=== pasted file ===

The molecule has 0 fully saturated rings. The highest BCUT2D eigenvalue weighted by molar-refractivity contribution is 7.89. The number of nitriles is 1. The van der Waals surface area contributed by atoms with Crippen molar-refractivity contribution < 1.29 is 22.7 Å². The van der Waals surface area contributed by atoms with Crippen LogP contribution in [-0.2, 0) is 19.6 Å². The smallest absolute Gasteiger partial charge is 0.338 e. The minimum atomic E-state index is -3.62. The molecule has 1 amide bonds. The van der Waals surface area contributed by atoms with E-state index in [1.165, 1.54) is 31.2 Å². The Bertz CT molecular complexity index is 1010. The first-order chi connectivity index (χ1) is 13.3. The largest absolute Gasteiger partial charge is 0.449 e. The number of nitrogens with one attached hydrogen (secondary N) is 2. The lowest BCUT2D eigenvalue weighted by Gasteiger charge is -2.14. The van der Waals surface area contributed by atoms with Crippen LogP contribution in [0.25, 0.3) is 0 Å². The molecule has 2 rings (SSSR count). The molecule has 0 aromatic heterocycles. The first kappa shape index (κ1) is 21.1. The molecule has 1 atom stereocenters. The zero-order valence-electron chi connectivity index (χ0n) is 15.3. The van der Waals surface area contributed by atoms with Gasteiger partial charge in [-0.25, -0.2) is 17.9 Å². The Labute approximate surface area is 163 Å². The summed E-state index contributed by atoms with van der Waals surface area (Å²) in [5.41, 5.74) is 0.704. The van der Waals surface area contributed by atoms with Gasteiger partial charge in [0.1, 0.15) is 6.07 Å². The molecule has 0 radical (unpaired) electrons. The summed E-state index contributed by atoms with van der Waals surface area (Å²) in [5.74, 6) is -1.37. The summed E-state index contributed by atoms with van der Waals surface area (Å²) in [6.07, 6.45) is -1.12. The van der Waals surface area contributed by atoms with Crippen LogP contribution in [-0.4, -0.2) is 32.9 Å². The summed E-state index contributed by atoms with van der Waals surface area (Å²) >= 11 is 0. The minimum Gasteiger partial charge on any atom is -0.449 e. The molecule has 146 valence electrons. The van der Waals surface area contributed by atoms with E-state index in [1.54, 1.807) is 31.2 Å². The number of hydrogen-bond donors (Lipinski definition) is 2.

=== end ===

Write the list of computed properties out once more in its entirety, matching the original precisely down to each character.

The molecule has 0 fully saturated rings. The highest BCUT2D eigenvalue weighted by molar-refractivity contribution is 7.89. The number of nitriles is 1. The van der Waals surface area contributed by atoms with Crippen molar-refractivity contribution < 1.29 is 22.7 Å². The van der Waals surface area contributed by atoms with Crippen LogP contribution in [-0.2, 0) is 19.6 Å². The smallest absolute Gasteiger partial charge is 0.338 e. The minimum atomic E-state index is -3.62. The molecule has 1 amide bonds. The van der Waals surface area contributed by atoms with E-state index in [1.165, 1.54) is 31.2 Å². The Bertz CT molecular complexity index is 1010. The first-order chi connectivity index (χ1) is 13.3. The largest absolute Gasteiger partial charge is 0.449 e. The number of nitrogens with one attached hydrogen (secondary N) is 2. The lowest BCUT2D eigenvalue weighted by Gasteiger charge is -2.14. The van der Waals surface area contributed by atoms with Crippen LogP contribution in [0.25, 0.3) is 0 Å². The molecule has 2 rings (SSSR count). The molecule has 0 aromatic heterocycles. The first kappa shape index (κ1) is 21.1. The molecule has 1 atom stereocenters. The zero-order valence-electron chi connectivity index (χ0n) is 15.3. The van der Waals surface area contributed by atoms with Gasteiger partial charge in [-0.25, -0.2) is 17.9 Å². The Labute approximate surface area is 163 Å². The summed E-state index contributed by atoms with van der Waals surface area (Å²) in [5.41, 5.74) is 0.704. The van der Waals surface area contributed by atoms with Gasteiger partial charge in [0.1, 0.15) is 6.07 Å². The molecule has 0 radical (unpaired) electrons. The summed E-state index contributed by atoms with van der Waals surface area (Å²) in [5.74, 6) is -1.37. The summed E-state index contributed by atoms with van der Waals surface area (Å²) in [6.07, 6.45) is -1.12. The van der Waals surface area contributed by atoms with Crippen LogP contribution in [-0.4, -0.2) is 32.9 Å². The summed E-state index contributed by atoms with van der Waals surface area (Å²) >= 11 is 0. The minimum Gasteiger partial charge on any atom is -0.449 e. The molecule has 146 valence electrons. The van der Waals surface area contributed by atoms with E-state index in [1.54, 1.807) is 31.2 Å². The number of hydrogen-bond donors (Lipinski definition) is 2.